Coronavirus: ‘Severe’ steps can cut cases drastically, says study

Amitabh Sinha
Coronavirus: 'Severe' steps can cut cases drastically, says study

Migrant workers walk along a road to return to their villages, during a 21-day nationwide lockdown to limit the spreading of coronavirus disease (COVID-19), in New Delhi, March 26, 2020. (Reuters Photo: Danish Siddiqui)

The 21-day lockdown that began at midnight Tuesday has brought enormous misery and suffering to some of India's most vulnerable people -- however, in the absence of aggressive government intervention, the infection could, spreading at its current rate, reach 4,800 people by April 15 and, a month from then, balloon to 58,600, says a new study.

The study published earlier this week has weighty institutional backing -- it has been carried out by scientists at Johns Hopkins University and the University of Michigan among other American universities. However, it uses data until March 16 -- and does not reflect the impact of government interventions made before (such as airport screenings and quarantines) and after that date ('Janata Curfew' and the ongoing nationwide lockdown).

Social distancing measures like the ban on travel and stopping of trains and flights would likely have slowed the spread of the novel coronavirus.

The study acknowledges this -- "the most severe form of interventions", it says, would drastically bring down the number of infected people, and restrict the spread to just about 13,800 cases by May 15, instead of 58,600. In this situation, the study's authors say, it is "highly appropriate to adopt draconian measures".

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The study does not specify what the "draconian measures" or "severe" interventions might be, but it does discuss the possible impact of social distancing, travel ban and lockdown, without which the number of infected people (including those who would have recovered) could rise to even 1.31 lakh by June 15. Even these numbers, according to the study, could be "at best underestimates" based on early-phase data.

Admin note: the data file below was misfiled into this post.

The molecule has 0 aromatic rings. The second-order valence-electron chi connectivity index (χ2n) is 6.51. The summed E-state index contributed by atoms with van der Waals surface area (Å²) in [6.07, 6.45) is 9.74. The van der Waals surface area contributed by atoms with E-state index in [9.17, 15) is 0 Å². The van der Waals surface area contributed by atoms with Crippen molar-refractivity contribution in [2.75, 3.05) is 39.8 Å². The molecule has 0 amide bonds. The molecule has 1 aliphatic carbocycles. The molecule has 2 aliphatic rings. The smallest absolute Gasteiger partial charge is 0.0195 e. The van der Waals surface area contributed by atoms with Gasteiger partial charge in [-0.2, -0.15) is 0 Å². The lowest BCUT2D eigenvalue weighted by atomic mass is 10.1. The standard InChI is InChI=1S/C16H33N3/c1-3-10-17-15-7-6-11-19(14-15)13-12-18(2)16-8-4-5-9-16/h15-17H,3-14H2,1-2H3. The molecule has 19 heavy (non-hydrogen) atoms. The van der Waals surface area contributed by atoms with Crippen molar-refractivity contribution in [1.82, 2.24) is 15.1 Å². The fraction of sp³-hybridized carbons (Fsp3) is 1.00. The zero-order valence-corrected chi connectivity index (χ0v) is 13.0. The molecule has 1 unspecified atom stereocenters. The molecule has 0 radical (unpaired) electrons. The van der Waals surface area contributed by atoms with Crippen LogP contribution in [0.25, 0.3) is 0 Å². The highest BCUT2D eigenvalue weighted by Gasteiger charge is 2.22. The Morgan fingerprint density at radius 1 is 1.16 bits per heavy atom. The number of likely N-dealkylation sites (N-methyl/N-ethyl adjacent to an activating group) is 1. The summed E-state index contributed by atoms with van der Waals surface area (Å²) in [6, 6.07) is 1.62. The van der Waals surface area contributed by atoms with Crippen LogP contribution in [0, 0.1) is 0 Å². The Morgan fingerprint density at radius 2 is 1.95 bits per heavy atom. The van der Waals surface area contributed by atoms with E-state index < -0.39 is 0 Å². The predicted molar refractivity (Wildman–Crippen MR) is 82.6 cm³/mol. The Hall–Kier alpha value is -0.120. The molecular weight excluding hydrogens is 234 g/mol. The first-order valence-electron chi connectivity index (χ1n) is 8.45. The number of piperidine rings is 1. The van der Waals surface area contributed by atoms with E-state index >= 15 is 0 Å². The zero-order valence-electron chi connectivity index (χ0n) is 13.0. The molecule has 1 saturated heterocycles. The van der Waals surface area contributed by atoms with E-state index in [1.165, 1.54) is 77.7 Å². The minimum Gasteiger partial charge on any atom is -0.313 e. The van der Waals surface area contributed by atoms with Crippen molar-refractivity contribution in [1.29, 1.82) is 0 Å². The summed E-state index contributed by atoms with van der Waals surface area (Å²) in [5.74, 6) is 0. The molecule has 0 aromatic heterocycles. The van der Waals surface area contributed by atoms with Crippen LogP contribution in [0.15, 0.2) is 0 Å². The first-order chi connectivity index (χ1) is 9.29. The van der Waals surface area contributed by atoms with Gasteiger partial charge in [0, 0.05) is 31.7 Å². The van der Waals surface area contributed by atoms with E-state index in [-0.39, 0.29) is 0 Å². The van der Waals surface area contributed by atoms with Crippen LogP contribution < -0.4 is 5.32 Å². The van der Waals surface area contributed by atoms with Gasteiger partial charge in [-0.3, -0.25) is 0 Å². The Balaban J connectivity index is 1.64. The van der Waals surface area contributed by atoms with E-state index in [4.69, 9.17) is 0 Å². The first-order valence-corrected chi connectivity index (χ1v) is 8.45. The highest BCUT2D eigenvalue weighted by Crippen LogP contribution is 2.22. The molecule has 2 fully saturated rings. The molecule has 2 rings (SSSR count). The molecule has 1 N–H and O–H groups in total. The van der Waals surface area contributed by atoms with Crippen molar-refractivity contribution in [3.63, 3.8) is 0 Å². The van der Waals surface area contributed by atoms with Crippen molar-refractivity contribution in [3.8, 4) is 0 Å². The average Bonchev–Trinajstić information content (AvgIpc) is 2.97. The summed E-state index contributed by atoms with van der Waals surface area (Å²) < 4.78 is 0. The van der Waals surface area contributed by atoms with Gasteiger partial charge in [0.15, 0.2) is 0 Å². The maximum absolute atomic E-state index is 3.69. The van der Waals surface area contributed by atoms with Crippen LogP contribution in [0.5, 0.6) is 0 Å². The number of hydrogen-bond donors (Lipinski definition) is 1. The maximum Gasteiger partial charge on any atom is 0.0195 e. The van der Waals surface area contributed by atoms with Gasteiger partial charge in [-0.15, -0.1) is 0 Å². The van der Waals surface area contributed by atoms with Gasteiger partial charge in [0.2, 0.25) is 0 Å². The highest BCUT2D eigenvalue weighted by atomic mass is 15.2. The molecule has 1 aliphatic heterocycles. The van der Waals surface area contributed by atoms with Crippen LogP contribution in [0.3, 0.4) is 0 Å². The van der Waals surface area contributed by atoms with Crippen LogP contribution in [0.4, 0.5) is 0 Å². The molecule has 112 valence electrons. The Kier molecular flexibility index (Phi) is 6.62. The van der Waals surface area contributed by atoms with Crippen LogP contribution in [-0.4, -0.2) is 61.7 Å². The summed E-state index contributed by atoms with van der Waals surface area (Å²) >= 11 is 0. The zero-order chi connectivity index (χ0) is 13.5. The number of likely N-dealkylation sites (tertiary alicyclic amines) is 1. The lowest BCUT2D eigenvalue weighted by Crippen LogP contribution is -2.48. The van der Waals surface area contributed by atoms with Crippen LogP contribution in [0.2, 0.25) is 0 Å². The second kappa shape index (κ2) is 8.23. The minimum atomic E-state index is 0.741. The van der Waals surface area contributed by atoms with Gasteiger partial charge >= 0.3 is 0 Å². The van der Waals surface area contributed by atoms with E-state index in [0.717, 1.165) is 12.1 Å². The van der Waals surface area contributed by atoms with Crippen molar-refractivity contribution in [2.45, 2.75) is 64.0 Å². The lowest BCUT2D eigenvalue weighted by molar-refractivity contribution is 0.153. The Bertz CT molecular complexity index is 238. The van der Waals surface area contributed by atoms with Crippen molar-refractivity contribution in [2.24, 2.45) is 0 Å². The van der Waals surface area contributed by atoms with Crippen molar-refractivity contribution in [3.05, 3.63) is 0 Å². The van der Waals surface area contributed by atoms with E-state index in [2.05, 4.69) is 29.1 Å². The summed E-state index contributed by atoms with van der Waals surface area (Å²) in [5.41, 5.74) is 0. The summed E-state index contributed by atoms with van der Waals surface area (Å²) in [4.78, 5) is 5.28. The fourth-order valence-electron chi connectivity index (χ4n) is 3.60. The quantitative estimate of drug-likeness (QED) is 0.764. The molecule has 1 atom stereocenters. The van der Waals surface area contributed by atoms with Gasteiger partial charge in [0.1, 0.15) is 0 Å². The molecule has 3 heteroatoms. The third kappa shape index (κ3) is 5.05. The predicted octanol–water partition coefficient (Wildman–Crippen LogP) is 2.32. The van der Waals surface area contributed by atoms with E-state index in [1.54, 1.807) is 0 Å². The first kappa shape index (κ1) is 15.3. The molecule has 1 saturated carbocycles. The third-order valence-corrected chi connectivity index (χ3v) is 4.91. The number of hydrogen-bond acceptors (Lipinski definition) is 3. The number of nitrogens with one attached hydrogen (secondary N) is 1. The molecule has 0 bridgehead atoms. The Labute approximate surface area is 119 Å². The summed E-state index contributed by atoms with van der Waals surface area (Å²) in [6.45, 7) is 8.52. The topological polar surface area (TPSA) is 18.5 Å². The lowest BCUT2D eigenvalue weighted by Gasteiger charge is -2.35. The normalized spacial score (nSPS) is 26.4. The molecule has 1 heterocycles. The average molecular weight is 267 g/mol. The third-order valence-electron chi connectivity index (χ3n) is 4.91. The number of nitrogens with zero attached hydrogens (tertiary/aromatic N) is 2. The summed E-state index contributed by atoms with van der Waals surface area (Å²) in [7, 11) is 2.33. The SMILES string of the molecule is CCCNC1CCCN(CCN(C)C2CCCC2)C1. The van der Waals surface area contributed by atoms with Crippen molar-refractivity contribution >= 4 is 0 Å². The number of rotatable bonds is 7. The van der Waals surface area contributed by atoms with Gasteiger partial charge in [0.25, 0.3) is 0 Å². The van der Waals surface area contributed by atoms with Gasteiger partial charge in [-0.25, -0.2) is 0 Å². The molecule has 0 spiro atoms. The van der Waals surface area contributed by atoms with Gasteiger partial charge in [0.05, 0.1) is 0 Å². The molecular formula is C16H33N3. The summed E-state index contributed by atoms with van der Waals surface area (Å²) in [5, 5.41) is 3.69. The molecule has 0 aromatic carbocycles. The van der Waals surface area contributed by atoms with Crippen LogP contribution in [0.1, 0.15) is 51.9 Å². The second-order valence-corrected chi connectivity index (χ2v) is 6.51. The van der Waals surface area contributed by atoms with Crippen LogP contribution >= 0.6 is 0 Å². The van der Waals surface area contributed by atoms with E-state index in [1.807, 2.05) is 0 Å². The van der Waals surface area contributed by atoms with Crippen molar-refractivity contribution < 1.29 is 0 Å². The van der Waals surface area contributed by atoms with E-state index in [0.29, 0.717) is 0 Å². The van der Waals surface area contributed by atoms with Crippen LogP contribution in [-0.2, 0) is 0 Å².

Bhramar Mukherjee, a professor of epidemiology and chair of biostatistics at The University of Michigan School of Public Health, and one of the authors of the study, told The Indian Express in an email that the researchers had run the models again with data up to March 21, and the numbers had indeed increased from the ones that were published in the study.

"We just ran the model with data till March 21 and the projections for May 15 became around 100,000 (upper limit could go up to 1.3 million), which used to be 58,600 (upper limit of 915,000). It is still important to look at data every day, and keep updating our model for the most informed projections," Prof Mukherjee said.

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A large number of labourers from Bihar , Rajasthan have been stuck at a school construction site in Delhi's Uttam Nagar due to the lockdown. (Express Photo by Tashi Tobgyal)

The COV-IND-19 Study Group, which did the modelling, found that an infected person in India was passing on the infection to at least two more people on average. "This is a modest value. The range of 2 to 3.5 (persons per infected person) is sensible for COVID-19 in early phase without intervention," she said.

A different study by two scientists at the Institute of Mathematical Sciences at Chennai, which was reported by this newspaper last week, had found that every infected person was transmitting to only 1.7 persons on average. That study, by Soumya Easwaran and Sitabhra Sinha, did not make a long-term projection for the spread.

The past four months (since the outbreak of the disease in Wuhan) has been "a failure of our social collective imagination", Prof Mukherjee said. "From the point of 'COVID-19 is not a big deal' to a complete lockdown has taken only a few days in many places. I feel watchful waiting, intelligent surveillance are needed to come up with clever and perhaps modulated intervention strategies."

The study acknowledges that there are uncertainties in the calculations due to the several unknowns. "The uncertainties in our predictions is largely due to many unknowns arising from model assumptions, population size, accuracy of diagnostic tests for COVID-19, heterogeneity in implementation of different government-initiated interventions and community-level protective measures," it says.

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